Over the course of 30 action-packed frames, the two Englishmen produced a final to remember after a somewhat-disappointing tournament to justify a packed Crucible’s use of their Bank Holiday free time.
Crucible runner-up Hawkins made a cool £125,000 but, more importantly, proved he deserves to be regarded as one of the world’s elite players.
Unfortunately for him, his maiden world final came against the imperious O’Sullivan, for whom the term ‘world-class’ is a bit of an insult to his uncanny abilities. The five-time champion takes home £250,000 with the title.
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After going behind for the first time in the competition at 3-2 on Sunday, ‘The Rocket’ went on to edge the first three sessions by one or two, turning in two century breaks in each to send records tumbling.
Despite playing impressively in both attack and defence to keep up with O’Sullivan, Hawkins saw two crucial frames – the 20th and 23rd – in session three fall apart on one critical ball and end in steals by the champion.
What slim chances ‘The Hawk’ had of pulling off one of the Crucible’s great upsets appeared all but over after that as he entered the concluding period 15-10 down, but he started session four remarkably strong with a 127 total clearance capped by a ridiculous doubled final black up and down the entire table's length, followed by 66 for 15-12.
O'Sullivan punished a chance for a third straight Hawkins frame after a missed fourth red with a run to 77, before an 88 break in frame 29 left him one away from retaining his title after the final mid-session interval of the clash.
And one was all he needed, though after rattling the final yellow with his title-clinching break at 86 he missed out on another record: the final had a total of eight century breaks which tied the 2002 final between Stephen Hendry and Peter Ebdon.
Hawkins certainly won over a host of new fans in his first world final as the 25th man to make it that far, but the supreme talents of O'Sullivan were too much for the Cinderella story to be completed at the expense of a fifth rise to the top of the mountain, perhaps Ronnie's most impressive to date.

Ronnie O'Sullivan in action against Barry Hawkins in the 2013 World Snooker Championship final (Imago)

Image credit: Imago

Session three report
Defending champion Ronnie O'Sullivan continued to develop his lead over Barry Hawkins in the World Championship final, and takes a 15-10 advantage into the concluding session on Monday evening.
O’Sullivan has not been able to blow surprise finalist Hawkins away as widely expected, but that extra level of quality ‘The Rocket’ brings to the baize has seen him edge all three sessions played so far, totalling a five-frame advantage and putting him in prime position to retaining his Crucible crown.
Hawkins began the day with two breaks over 30 to seize control of the frame from O’Sullivan and cut the 10-7 lead the champion brought into Bank Holiday Monday’s play to just two.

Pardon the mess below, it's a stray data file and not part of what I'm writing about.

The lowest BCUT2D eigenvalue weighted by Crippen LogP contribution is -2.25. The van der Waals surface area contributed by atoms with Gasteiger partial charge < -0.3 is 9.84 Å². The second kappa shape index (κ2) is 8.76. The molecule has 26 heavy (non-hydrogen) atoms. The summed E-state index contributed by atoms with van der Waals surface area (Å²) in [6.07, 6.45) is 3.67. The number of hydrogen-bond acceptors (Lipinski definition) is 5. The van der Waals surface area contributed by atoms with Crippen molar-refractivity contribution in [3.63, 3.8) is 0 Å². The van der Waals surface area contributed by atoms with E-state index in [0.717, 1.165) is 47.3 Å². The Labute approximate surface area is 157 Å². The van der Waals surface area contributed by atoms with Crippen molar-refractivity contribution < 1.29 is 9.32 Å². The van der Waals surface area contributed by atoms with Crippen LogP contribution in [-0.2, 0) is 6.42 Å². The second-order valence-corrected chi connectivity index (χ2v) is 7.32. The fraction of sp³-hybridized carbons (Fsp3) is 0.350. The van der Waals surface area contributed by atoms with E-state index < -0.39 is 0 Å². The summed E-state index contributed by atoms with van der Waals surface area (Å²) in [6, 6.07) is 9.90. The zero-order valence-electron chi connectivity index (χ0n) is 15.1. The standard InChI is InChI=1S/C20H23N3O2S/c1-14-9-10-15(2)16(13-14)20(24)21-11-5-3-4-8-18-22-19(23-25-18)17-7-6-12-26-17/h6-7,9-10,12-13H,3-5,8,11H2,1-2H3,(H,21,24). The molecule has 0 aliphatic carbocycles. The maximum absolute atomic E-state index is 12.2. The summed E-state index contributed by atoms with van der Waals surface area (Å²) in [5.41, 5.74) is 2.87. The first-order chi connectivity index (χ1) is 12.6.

O’Sullivan, however, took far less time easing into the game this time around as he had in the first two sessions and tucked away breaks of 54 and a 76 clearance in frame 19, either side of Hawkins sportingly confessing to a foul shot, before taking the 20th in a manner which appeared to be a turning point.
After fluking a red which put him in more trouble than anything else, O’Sullivan watched as Hawkins worked around an unkempt table for 46 only to come up tight on frame red and fail to put it away.
O’Sullivan’s 54 clearance to steal was masterful in technique, considering that he had to convert big colours to avoid requiring snookers despite the remaining reds being up in baulk.
It appeared to be a killer blow for Hawkins’ slim hopes, but his reaction was superb: a deliberate 90 break fell just short of another century for this big-hitting final, but showed the world that the underdog had not given up.
O’Sullivan, too, knew he could not afford to take his foot off the gas – and he did the opposite, racking up a terrific 133 total clearance for 13-9 before going five clear for the first time after another crucial Hawkins miss on 40 left the door open for a 67 clearance.
Those two blown frames were no doubt Hawkins’ best chance of making an almighty scrap of this final, and though he held his nerve in a see-saw frame 24 to clear with 47 for 10-14, the session would indeed end with a difference of five after more O’Sullivan genius.
A 124 to the final black, kicked off by an audacious doubled red to middle pocket, not only ensured a third session victory for the incumbent, but sent another record of seven-time world champion Stephen Hendry tumbling: a sixth ton in one Crucible final from O’Sullivan bested the Scot’s all-time high of five.
Hawkins won eight consecutive frames against Ricky Walden in the semi-finals when all seemed lost, but while the quality of his snooker thus far suggests such a feat is not impossible, O’Sullivan’s spectacular 95% pot success suggests that the impressive run of ‘The Hawk’ will fall one hurdle short of the promised land.
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